Are Athletes Obligated to Being Role Models?
WHO’S RAISING YOUR CHILDREN? October 19, 2011 By: anonymous Michael Vick four times pro bowl, ESPY award best NFL player, in 2006 Michael Vick was the highest paid quarter back for the Atlanta Falcons. Vick was sentenced to jail for 23 months, for the funding of dog fighting, and numerous deaths of dogs, in his very own back yard. Ben Roethlisberger offensive rookie of the year, two time super bowl champion, pro bowl 2007, arguably one off, or the best quarterbacks in this century, recently beats his 3rd Rape charge. Javaris Crittenton a guard from the Washington wizards was charged with the shooting and death of young women Julian Jones.
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Athletes in today’s society are looked upon as heroes, idols, or role models for many people and young children. The general public believes athletes are “obligated” to being role models, because of their performance on specialized events, fame, and riches. But, what is a role model? Word net search states “it is someone worthy of imitation, and every child needs a role model. ” If this was the case people would highly disregard what some controversial athletes such as Michael Vick, Ben Roethlisberger, and Javaris Crittenton do off their field of profession.
Why should the public care about what athletes do off the cameras, if we only value them for how they perform on stage? Athletes are morally obligated to being role models, due to the fact kid’s look up to them as inspirations for exceling in their profession, they have countless times been faced with competition, and they continue to surpass and succeed. Kids feel if a certain athlete has made it in their sport, “I too can make it”. Athletes should take it more into consideration that they are always in the limelight; their actions will eventually be looked upon as being morally good or bad.
However When athletes make it to the big leagues there isn’t a contract or clause that states they have to be role models, therefore it’s not in the job description. They are realistically only liable for their productivity on the field, and what they do off is their own personal business, but how they contribute to communities and foundations will only brighten their image as a noble giving person. You cannot expect 18 year olds who go from less than 200 dollars one night to having over millions of dollars the next, to be completely mature in how they behave (LeBron James Nike contract 93 million prior to playing one game in the NBA).
The fact is they are still young and still lack that guidance, they will continue to do what most people their age do off the cameras (drink, club, women, gamble) and society can’t blame these athletes because unfortunately nobody’s perfect, and they do not sign a contract that forbids them from doing so, but by all means they will be held accountable for their actions and freedom if abused wrongfully. Being an Athlete myself, I know what it feels like to be looked upon by little kids; they set you to higher standards and expect positive things from you, on and off the court.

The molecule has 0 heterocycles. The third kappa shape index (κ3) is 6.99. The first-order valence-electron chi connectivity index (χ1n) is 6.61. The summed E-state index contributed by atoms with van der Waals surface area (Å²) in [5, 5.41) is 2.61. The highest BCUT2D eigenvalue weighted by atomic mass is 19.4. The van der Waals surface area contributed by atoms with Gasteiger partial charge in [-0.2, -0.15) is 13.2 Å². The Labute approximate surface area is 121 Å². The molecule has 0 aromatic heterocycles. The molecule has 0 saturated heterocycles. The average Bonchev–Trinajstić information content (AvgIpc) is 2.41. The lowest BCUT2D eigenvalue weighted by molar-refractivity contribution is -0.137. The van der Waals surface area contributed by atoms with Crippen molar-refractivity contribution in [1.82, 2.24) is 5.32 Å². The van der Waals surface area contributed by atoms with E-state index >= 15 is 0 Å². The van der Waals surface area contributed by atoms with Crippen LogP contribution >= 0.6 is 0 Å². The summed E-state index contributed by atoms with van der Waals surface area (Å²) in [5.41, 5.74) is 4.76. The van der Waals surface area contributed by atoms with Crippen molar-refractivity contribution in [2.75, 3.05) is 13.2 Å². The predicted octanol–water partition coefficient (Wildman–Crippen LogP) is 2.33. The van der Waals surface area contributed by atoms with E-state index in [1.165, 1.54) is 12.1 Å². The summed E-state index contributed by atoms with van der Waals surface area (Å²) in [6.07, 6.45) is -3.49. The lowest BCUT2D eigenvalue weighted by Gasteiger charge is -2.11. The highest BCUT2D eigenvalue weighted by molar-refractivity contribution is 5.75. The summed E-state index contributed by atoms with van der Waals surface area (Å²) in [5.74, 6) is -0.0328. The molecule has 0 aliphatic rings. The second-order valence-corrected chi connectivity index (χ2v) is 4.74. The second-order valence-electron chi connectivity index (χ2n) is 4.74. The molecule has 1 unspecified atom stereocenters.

I feel like yes it is important for me to recognize when there are youth and to value their presence and act in a professional manner. But when I’m out with friends or home, whatever I do pertains to my own lifestyle and it will not change, this is how big time athletes look at it as well. Just because there’s a person who looks up to them, doesn’t mean they will change their lifestyle and actions. Studies have shown countless athletes in the NFL, NBA, and MLB have come from low income families, one parent homes, notorious cities, and known some of the most highly profiled gangs/members, drug dealers (ARNet).
Many of these athletes are affiliated with these types’ people on a regular basis today. Athletes in interviews often credit their struggles as youth and believe if they hadn’t of grownup up in these dangerous settings, they wouldn’t be who they are; as fierce competitors, they believe they are a product of their environment. With all this being said, the general public cannot be too judgmental, when athletes are in trouble with the law, because they personally do not know these athletes, and understand how they go upon their everyday lives, who they associate with and the people they face every day.
Society should only continue to judge an athlete by their performance not solely by their affiliations off the profession. Parents need to keep in mind they themselves are the prime role models in their youth’s lives, when children get in trouble athletes don’t get contacted it’s the parents that gets called first. Parents bare biological obligation from birth to be role models of their children. Children will only be idolizing athletes if they like the sport.
The public shouldn’t rush into conclusion when an athlete gets into trouble with the law, because that’s the athletes own personal life and has absolutely no effect on anyone else but themselves. Parent’s job is to raise their kids, and teach them what’s right or wrong not athletes; children imitate athletes’ game and try to incorporate it with their own to an extent. Retired basketball player Charles Barkley said it best in an old interview “I’m not a Role Model; just because I dunk a basketball doesn’t mean I should raise your kids”
References http://www. politicolnews. com/roethlisberger-3rd-rape/ http://oudaily. com/news/2010/mar/24/column-idolize-athletes-athletic-prowess-not-perso/ http://academicpapers. info/social-issues/should-athletes-feel-morally-obligated-to-act-as-role-models-for-today-youth-and-why-or-how-might-these-athletes-not-be-capable-to-act-as-the-role-models-that-society-would-like-tem-to/ http://en. wikipedia. org/wiki/Michael_Vick http://en. wikipedia. org/wiki/Javaris_Crittenton http://www. americansc. org. uk/Online/walters. htm